Regardless of your pup’s taste preferences, navigating the world of dog food can be a challenge. Each life stage comes with unique dietary needs and restrictions. Large and small breeds require very different vitamins and nutrients for optimal health. Plus, recent concerns regarding the relationship between grain-free diets and the risk of dilated cardiomyopathy (DCM) have raised even more questions about which food is best.
Despite all of this, one of the hardest decisions for any owner is choosing between wet vs. dry dog food. Do you know which is right for your dog?
Wet vs. Dry Dog Food: Does It Matter What You Choose?
Many dog owners, especially those with picky eaters, just feed whatever their dogs will eat. But there’s a lot more to picking the best dog food for your pooch than hunting down the tastiest option.
Dog food generally comes in two varieties: wet and dry. Wet food can range from pâté to whole pieces of meat and vegetables. While dry food is almost always just plain kibble, some brands have started including freeze-dried meat and other supplemental pieces for better taste and nutrition.
In the end, it’s all just food, right? Well, yes and no. Depending on your dog and its personal health concerns, choosing between wet vs. dry dog food could have a major impact.
Why You Should Feed Your Dog Wet Food
Aside from personal preference, there are quite a few reasons why wet dog food could be the superior choice.
First and foremost, wet dog food contains much more water than dry food. While this fact is pretty obvious based on the name alone, many dog owners overlook the benefits that come with wet food’s extra moisture content.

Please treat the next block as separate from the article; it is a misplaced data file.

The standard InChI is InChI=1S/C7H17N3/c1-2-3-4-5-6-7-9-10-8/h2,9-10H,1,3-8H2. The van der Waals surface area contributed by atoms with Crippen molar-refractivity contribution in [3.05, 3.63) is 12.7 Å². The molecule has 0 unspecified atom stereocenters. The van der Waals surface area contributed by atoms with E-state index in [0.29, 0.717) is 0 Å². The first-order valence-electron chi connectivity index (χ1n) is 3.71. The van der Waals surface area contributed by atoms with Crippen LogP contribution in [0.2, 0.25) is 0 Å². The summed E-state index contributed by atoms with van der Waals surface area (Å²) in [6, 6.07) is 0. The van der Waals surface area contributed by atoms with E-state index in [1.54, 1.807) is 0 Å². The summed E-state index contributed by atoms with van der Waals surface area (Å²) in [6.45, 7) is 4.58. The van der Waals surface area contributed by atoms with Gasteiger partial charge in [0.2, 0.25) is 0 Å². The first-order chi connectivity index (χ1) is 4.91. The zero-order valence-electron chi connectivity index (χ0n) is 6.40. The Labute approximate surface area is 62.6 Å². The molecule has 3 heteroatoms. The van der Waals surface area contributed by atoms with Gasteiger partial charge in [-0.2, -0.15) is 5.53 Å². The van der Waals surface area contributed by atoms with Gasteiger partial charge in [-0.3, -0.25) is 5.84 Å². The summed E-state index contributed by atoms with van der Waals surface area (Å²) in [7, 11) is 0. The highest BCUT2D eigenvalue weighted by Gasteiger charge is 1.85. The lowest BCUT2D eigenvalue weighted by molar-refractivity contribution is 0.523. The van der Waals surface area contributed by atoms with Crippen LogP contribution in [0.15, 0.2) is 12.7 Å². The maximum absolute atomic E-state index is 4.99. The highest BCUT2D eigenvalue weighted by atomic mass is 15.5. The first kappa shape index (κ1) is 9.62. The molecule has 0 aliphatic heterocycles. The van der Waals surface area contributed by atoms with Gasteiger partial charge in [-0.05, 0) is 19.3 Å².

If you’re concerned about your pup’s water intake, especially if you and your four-legged companion live in an extremely hot or dry climate, then wet dog food offers some additional peace-of-mind when it comes to proper hydration.
Open a can of wet dog food in front of almost any pooch, and they’re sure to get excited. Because of this, many dog owners think that wet food isn’t as healthy for their pet as dry food. For dogs who struggle to keep their weight in check, though, wet food offers higher satiation for fewer calories.
While your dog might be able to scarf down bowl after bowl of dry food, the higher water content in wet food means they can’t eat as much. So, switching to wet food can be a great strategy for keeping Fido at a healthy weight.
Of course, you should always consult your veterinarian before putting your dog on a diet of any kind!
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Unfortunately, dogs are prone to all types of dental and jaw issues. If your best friend has trouble chewing their kibble, then wet food is an excellent alternative.
Some dogs have trouble eating dry food their entire lives, but this is especially common as they reach senior status. As your dog ages, be sure to keep an eye on their dental health and appetite and ask your vet about switching to a canned food if dry food is causing discomfort.
The smell and flavor of wet food tend to get most dogs pretty excited about mealtime! If your dog is a notoriously picky eater, then switching to a rich and flavorful wet food can help prevent malnutrition.
If your dog is showing signs of decreased appetite, however, don’t just assume that they’ve lost interest in their kibble. Many health conditions can cause a loss of appetite. Before making the switch to wet food, schedule an appointment with your vet to make sure everything is okay.